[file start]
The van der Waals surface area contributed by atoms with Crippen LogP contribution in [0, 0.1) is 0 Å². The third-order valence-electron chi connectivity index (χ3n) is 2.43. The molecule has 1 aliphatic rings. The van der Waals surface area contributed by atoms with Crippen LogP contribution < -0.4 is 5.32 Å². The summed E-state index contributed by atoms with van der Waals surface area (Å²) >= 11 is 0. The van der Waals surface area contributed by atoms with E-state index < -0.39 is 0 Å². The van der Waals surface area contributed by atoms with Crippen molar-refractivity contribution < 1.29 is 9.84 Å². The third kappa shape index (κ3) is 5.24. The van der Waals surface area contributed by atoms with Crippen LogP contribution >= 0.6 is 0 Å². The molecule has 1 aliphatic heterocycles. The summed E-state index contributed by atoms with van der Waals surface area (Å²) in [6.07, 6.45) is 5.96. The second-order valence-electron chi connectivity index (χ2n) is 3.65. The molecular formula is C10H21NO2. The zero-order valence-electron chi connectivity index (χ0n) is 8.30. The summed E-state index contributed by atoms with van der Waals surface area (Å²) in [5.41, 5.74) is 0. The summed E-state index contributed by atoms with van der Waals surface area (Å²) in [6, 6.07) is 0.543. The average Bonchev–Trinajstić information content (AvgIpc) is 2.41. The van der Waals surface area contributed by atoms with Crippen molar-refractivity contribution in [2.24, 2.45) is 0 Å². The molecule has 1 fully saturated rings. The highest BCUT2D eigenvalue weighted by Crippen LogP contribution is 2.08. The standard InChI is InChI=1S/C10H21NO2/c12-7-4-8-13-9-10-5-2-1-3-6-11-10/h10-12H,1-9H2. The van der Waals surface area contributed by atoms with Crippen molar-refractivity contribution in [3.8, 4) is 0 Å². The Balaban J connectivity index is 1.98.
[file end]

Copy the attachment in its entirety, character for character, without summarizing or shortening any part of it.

The van der Waals surface area contributed by atoms with Crippen LogP contribution in [0, 0.1) is 0 Å². The third-order valence-electron chi connectivity index (χ3n) is 2.43. The molecule has 1 aliphatic rings. The van der Waals surface area contributed by atoms with Crippen LogP contribution < -0.4 is 5.32 Å². The summed E-state index contributed by atoms with van der Waals surface area (Å²) >= 11 is 0. The van der Waals surface area contributed by atoms with E-state index < -0.39 is 0 Å². The van der Waals surface area contributed by atoms with Crippen molar-refractivity contribution < 1.29 is 9.84 Å². The third kappa shape index (κ3) is 5.24. The van der Waals surface area contributed by atoms with Crippen LogP contribution >= 0.6 is 0 Å². The molecule has 1 aliphatic heterocycles. The summed E-state index contributed by atoms with van der Waals surface area (Å²) in [6.07, 6.45) is 5.96. The second-order valence-electron chi connectivity index (χ2n) is 3.65. The molecular formula is C10H21NO2. The zero-order valence-electron chi connectivity index (χ0n) is 8.30. The summed E-state index contributed by atoms with van der Waals surface area (Å²) in [5.41, 5.74) is 0. The summed E-state index contributed by atoms with van der Waals surface area (Å²) in [6, 6.07) is 0.543. The average Bonchev–Trinajstić information content (AvgIpc) is 2.41. The van der Waals surface area contributed by atoms with Crippen molar-refractivity contribution in [2.24, 2.45) is 0 Å². The molecule has 1 fully saturated rings. The highest BCUT2D eigenvalue weighted by Crippen LogP contribution is 2.08. The standard InChI is InChI=1S/C10H21NO2/c12-7-4-8-13-9-10-5-2-1-3-6-11-10/h10-12H,1-9H2. The van der Waals surface area contributed by atoms with Crippen molar-refractivity contribution in [3.8, 4) is 0 Å². The Balaban J connectivity index is 1.98.